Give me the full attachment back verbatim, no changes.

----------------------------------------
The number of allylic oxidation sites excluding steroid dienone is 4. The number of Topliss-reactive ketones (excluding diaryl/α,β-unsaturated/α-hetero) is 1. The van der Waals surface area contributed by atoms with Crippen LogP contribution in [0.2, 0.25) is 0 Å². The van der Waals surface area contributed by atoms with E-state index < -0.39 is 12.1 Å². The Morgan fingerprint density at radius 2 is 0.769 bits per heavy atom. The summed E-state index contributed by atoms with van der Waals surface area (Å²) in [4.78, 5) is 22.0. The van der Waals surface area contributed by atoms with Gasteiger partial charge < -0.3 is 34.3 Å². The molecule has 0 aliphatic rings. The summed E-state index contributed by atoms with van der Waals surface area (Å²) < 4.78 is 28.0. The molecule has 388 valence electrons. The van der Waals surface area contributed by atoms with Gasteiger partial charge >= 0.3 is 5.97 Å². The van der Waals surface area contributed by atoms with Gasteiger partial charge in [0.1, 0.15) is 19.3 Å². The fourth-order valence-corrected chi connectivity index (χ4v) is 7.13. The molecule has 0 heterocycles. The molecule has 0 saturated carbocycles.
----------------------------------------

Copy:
The number of allylic oxidation sites excluding steroid dienone is 4. The number of Topliss-reactive ketones (excluding diaryl/α,β-unsaturated/α-hetero) is 1. The van der Waals surface area contributed by atoms with Crippen LogP contribution in [0.2, 0.25) is 0 Å². The van der Waals surface area contributed by atoms with E-state index < -0.39 is 12.1 Å². The Morgan fingerprint density at radius 2 is 0.769 bits per heavy atom. The summed E-state index contributed by atoms with van der Waals surface area (Å²) in [4.78, 5) is 22.0. The van der Waals surface area contributed by atoms with Gasteiger partial charge < -0.3 is 34.3 Å². The molecule has 0 aliphatic rings. The summed E-state index contributed by atoms with van der Waals surface area (Å²) < 4.78 is 28.0. The molecule has 388 valence electrons. The van der Waals surface area contributed by atoms with Gasteiger partial charge >= 0.3 is 5.97 Å². The van der Waals surface area contributed by atoms with Gasteiger partial charge in [0.1, 0.15) is 19.3 Å². The fourth-order valence-corrected chi connectivity index (χ4v) is 7.13. The molecule has 0 heterocycles. The molecule has 0 saturated carbocycles.